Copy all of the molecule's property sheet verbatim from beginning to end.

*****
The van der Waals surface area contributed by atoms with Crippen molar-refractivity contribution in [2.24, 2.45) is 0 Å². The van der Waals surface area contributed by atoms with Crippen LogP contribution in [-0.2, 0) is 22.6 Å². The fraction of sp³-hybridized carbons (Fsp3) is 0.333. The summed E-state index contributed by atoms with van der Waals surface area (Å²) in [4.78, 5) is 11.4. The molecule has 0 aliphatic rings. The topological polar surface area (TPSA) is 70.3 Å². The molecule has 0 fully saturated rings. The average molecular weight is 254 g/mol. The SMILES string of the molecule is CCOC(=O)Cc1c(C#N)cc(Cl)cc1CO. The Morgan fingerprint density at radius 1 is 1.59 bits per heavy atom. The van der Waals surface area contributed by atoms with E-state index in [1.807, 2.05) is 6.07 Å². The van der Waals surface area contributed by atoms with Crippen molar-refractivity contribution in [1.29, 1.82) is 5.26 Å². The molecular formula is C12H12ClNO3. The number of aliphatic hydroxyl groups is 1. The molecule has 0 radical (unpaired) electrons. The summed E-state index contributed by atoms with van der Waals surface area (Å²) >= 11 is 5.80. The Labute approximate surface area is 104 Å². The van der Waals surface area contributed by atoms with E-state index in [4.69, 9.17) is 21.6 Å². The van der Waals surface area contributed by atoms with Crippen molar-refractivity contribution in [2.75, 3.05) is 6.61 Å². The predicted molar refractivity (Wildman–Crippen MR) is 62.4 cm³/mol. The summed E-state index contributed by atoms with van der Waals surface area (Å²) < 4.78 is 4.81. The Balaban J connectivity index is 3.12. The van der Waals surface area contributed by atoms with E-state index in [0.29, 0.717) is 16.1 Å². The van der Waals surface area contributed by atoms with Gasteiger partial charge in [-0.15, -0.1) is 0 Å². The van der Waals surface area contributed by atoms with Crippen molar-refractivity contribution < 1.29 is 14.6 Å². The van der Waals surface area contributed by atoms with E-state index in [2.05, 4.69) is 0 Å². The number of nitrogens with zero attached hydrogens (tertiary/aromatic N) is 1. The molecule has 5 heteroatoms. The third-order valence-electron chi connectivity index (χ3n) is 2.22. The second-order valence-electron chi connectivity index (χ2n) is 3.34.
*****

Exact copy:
The van der Waals surface area contributed by atoms with Crippen molar-refractivity contribution in [2.24, 2.45) is 0 Å². The van der Waals surface area contributed by atoms with Crippen LogP contribution in [-0.2, 0) is 22.6 Å². The fraction of sp³-hybridized carbons (Fsp3) is 0.333. The summed E-state index contributed by atoms with van der Waals surface area (Å²) in [4.78, 5) is 11.4. The molecule has 0 aliphatic rings. The topological polar surface area (TPSA) is 70.3 Å². The molecule has 0 fully saturated rings. The average molecular weight is 254 g/mol. The SMILES string of the molecule is CCOC(=O)Cc1c(C#N)cc(Cl)cc1CO. The Morgan fingerprint density at radius 1 is 1.59 bits per heavy atom. The van der Waals surface area contributed by atoms with E-state index in [1.807, 2.05) is 6.07 Å². The van der Waals surface area contributed by atoms with Crippen molar-refractivity contribution in [1.29, 1.82) is 5.26 Å². The molecular formula is C12H12ClNO3. The number of aliphatic hydroxyl groups is 1. The molecule has 0 radical (unpaired) electrons. The summed E-state index contributed by atoms with van der Waals surface area (Å²) >= 11 is 5.80. The Labute approximate surface area is 104 Å². The van der Waals surface area contributed by atoms with E-state index in [4.69, 9.17) is 21.6 Å². The van der Waals surface area contributed by atoms with Crippen molar-refractivity contribution in [2.75, 3.05) is 6.61 Å². The predicted molar refractivity (Wildman–Crippen MR) is 62.4 cm³/mol. The summed E-state index contributed by atoms with van der Waals surface area (Å²) < 4.78 is 4.81. The Balaban J connectivity index is 3.12. The van der Waals surface area contributed by atoms with E-state index in [0.29, 0.717) is 16.1 Å². The van der Waals surface area contributed by atoms with Gasteiger partial charge in [-0.15, -0.1) is 0 Å². The van der Waals surface area contributed by atoms with Crippen molar-refractivity contribution < 1.29 is 14.6 Å². The van der Waals surface area contributed by atoms with E-state index in [2.05, 4.69) is 0 Å². The number of nitrogens with zero attached hydrogens (tertiary/aromatic N) is 1. The molecule has 5 heteroatoms. The third-order valence-electron chi connectivity index (χ3n) is 2.22. The second-order valence-electron chi connectivity index (χ2n) is 3.34.